Saturday, 9 May 2009
Schmemann on Religion
"Christ was killed and is being killed by religion. Religion is the organ in us which, strange as it may seem, is at the same time intensifying and hiding from us our deepest passions and our deepest sin."
Comment: Following on from the Meyendorff quote, it seems appropriate and beneficial to delve into the rather unorthodox Orthodox thought of Fr Alexander Schmemann, Meyendorff's fellow Russian theologian from the so-called "Parisian school" of Russian Orthodoxy that emanated from the circle of emigre theologians associated with the St Sergius Theological Institute of the Russian Eparchy in Western Europe. Schmemann was also Meyendorff's colleague "across the pond" from France in New York at St Vladimir's Seminary. This quote is taken from his "Journals, 1973-1983".
I mean no disrespect to Schmemann by calling his theology "unorthodox Orthodox", as he is certainly most orthodox from a catholic, ecumenical point of view (i.e. subscription to the catholic and ecumenical Creeds, setting the filioque aside for the moment). But from within Orthodoxy I gather many look upon him as "untraditional", which is perhaps the most damning epithet one can use in that most traditional of confessions.
Take these remarks on "religion", for example. There is probably no Christian church body on earth which strikes the Evangelical Lutheran as so taken up with the ephemera of "religion" as is Eastern Orthodoxy, which seems to absolutise even the minutiae of liturgical practice, such as to give the impression that the Divine Liturgy of St John Chrysostom was handed down from the holy apostles rather than being the incrementally developed product of pre and post-Constantinian Christianity that it clearly is. To staunch adherents of traditional Orthodoxy, Schmemann, with his antithesising of Faith and "religion", is most likely to appear to be an outre rebel rather than the loyal critic that he saw himself to be.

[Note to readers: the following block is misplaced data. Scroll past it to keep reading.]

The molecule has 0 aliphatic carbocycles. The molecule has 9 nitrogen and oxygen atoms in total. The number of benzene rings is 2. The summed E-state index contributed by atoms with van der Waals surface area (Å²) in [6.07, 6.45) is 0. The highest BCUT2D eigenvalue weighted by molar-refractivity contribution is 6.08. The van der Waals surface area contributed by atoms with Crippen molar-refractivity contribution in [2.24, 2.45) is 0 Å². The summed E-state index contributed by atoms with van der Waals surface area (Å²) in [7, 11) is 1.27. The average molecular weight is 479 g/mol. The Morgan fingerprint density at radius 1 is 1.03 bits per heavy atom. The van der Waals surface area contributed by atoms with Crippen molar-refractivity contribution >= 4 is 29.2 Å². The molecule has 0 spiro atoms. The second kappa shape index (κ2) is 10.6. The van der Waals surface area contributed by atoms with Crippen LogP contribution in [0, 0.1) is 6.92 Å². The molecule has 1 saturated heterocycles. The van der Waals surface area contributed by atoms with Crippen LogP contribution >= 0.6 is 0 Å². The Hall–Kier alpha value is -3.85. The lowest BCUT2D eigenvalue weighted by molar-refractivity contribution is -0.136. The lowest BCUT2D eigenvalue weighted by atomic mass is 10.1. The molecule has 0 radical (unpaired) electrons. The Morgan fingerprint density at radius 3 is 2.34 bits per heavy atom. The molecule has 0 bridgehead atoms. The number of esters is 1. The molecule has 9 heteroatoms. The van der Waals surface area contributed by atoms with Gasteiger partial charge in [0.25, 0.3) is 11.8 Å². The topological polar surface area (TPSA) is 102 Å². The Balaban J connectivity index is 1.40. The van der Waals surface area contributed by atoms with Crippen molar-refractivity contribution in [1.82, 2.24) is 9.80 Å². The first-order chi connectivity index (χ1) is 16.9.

The Evangelical Lutheran, on the other hand, is likely to discover a fellow spirit, maybe even a crypto-Lutheran, with this wholesome emphasis on Faith that one finds distributed through Schmemann's more informal writings. It is possible, as both Schmemann and Luther discovered, that religion can act as a veil which prevents the light of Christ from penetrating and illuminating our hearts and minds.
More 'crypto-Lutheran' Schmemann:
It is totally impossible to solve anything with the world’s fixation on “rights.” . . . Christianity consists in being right and conceding, and in doing so letting victory triumph: Christ on the Cross and “truly, this is the Son of God".
Alexander Schmemann, Journals, 1973-1983, p. 55.
Comment: Theology of the Cross.